Examination of the Relationship between Cyberbullying and Cyber Victimization

Abstract

Behaviors which are conducted via information technologies, which are irritating, and which cause psychological strain for the individuals are categorized as cyberbullying (CB). Cyber victimization (CV), on the other hand, expresses exposure to CB behaviors. In this study, we utilize General Strain Theory (GST) as the theoretical basis to examine the relationship between CB and exposure to CV among university students. GST explains that individuals may display aberrant behaviors in order to alleviate psychological strains and the negative emotions they experience. Accordingly, individuals who experienced CV may display CB when the conditions are suitable. With that in mind, we examined the relationship between CB and CV using a relational screening model with participation of 3302 university students. We found, consistent with the literature, a direct relationship between CB and CV in all models. However, it was determined that their mediating effects are not meaningful when the variables of metacognitive and digital data security awareness (DDSA) are added to the model separately. When these two variables are added to the model together as the mediator at the same time, DDSA negatively mediates the relation between CB and CV. Including various activities aiming to develop DDSA within intervention programs for CB and CV, may improve positive outcomes for participants.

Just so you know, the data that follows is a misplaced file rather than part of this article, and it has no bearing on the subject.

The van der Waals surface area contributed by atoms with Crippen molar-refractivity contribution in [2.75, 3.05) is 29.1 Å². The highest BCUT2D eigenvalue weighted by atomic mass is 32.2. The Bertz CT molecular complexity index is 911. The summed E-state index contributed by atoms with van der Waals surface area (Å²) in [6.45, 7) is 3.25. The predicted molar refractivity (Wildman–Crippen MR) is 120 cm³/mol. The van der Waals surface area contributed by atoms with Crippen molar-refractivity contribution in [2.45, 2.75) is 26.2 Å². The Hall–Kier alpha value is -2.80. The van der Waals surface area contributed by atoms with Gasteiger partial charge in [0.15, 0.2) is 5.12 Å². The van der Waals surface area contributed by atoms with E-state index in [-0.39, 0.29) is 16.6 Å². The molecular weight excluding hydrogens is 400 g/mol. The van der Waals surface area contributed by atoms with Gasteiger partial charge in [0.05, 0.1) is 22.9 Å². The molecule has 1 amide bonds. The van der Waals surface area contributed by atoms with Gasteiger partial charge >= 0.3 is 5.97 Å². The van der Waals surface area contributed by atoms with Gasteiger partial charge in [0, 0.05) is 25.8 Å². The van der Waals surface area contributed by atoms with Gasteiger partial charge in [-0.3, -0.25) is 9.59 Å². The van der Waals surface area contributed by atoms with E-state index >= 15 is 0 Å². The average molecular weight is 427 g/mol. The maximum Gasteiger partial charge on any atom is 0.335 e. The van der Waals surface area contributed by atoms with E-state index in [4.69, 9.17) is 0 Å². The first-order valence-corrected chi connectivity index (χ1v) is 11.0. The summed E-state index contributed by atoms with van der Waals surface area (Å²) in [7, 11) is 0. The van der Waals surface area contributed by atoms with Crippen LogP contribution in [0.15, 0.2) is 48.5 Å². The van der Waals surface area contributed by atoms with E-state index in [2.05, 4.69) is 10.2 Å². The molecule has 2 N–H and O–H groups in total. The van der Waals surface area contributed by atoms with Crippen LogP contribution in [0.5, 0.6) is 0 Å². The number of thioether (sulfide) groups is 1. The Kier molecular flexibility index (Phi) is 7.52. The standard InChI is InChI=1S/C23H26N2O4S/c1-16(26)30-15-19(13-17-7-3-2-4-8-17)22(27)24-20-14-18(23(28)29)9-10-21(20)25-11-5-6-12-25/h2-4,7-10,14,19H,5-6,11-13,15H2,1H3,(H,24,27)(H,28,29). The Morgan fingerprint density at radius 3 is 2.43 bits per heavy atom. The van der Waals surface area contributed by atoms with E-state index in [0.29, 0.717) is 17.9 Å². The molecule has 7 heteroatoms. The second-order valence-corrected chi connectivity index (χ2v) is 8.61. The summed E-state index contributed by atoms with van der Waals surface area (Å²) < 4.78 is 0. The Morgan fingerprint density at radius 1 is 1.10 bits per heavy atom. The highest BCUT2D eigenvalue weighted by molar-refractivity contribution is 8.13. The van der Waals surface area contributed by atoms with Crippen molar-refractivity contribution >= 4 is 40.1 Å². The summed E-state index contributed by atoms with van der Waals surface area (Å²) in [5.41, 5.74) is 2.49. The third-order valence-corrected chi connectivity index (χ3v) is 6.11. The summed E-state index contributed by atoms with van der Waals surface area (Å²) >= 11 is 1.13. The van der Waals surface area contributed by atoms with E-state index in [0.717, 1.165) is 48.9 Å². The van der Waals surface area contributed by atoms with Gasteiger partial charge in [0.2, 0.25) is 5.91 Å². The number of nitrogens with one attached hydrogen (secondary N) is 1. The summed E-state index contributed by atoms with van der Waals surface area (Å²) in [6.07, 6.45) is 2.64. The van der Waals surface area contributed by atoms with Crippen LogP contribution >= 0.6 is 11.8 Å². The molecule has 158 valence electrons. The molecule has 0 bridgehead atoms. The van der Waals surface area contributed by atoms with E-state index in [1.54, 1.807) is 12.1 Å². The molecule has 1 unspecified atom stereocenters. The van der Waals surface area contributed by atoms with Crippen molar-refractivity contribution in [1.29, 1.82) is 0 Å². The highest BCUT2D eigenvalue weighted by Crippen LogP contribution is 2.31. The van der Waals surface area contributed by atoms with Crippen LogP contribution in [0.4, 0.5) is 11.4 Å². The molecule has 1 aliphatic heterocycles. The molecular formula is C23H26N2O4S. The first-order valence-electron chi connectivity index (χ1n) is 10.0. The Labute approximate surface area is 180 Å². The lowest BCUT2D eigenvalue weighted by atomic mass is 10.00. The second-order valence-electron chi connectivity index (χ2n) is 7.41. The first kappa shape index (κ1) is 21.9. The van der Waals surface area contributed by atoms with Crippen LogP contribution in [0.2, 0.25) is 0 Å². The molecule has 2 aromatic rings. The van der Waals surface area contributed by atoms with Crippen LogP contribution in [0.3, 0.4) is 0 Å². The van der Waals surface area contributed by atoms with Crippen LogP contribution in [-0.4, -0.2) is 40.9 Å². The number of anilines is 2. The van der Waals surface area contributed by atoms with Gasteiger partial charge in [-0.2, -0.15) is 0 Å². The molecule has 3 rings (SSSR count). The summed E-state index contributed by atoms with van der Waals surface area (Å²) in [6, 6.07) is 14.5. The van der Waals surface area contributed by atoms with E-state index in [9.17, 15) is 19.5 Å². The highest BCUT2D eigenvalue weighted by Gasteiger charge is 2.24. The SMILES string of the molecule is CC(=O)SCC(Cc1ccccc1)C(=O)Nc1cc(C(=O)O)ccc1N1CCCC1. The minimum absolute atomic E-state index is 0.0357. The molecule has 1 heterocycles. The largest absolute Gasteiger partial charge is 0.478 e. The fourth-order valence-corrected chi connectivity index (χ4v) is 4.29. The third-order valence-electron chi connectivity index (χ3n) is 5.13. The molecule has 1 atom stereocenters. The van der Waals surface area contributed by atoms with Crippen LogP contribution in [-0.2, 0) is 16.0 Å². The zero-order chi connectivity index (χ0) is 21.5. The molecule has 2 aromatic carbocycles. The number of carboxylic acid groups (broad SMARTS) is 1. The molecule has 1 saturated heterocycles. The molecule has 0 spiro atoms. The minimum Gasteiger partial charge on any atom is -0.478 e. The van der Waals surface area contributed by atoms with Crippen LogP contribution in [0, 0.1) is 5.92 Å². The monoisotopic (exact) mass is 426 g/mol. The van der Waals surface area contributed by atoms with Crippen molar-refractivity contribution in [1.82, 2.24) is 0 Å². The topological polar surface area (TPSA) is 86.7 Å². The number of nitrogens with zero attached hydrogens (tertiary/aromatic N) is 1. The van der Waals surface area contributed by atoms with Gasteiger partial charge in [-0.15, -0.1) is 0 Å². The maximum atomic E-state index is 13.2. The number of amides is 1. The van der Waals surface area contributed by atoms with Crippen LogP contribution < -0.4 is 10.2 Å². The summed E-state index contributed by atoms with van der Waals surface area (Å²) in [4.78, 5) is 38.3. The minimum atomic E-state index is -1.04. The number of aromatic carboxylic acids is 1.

Highlights

  • There is a significant relationship between CB and CV.

  • The borders between CB and CV are unclear and have a transitive structure.

  • Metacognitive awareness and DDSA are together effective as the mediator variable on CB and CV.

  • In this study, developing two new dimensions (metacognitive awareness and DDSA) will have significant contributions for the intervention programs on CB and CV.

This is a preview of subscription content, log in to check access.

Fig. 1
Fig. 2
Fig. 3
Fig. 4

References

  1. Agnew, R. (1992). Foundation for a general strain theory of crime and delinquency. Criminology, 30(1), 47–88.

    Google Scholar 

  2. Agnew, R. (2001). Building on the foundation of general strain theory: specifying the types of strain most likely to lead to crime and delinquency. Journal of Research in Crime And Delinquency, 38(4), 319–361.

    Google Scholar 

  3. Ak, Ş., Özdemir, Y., & Kuzucu, Y. (2015). Cybervictimization and cyberbullying: the mediating role of anger, don’t anger me! Computers in Human Behavior, 49, 437–443.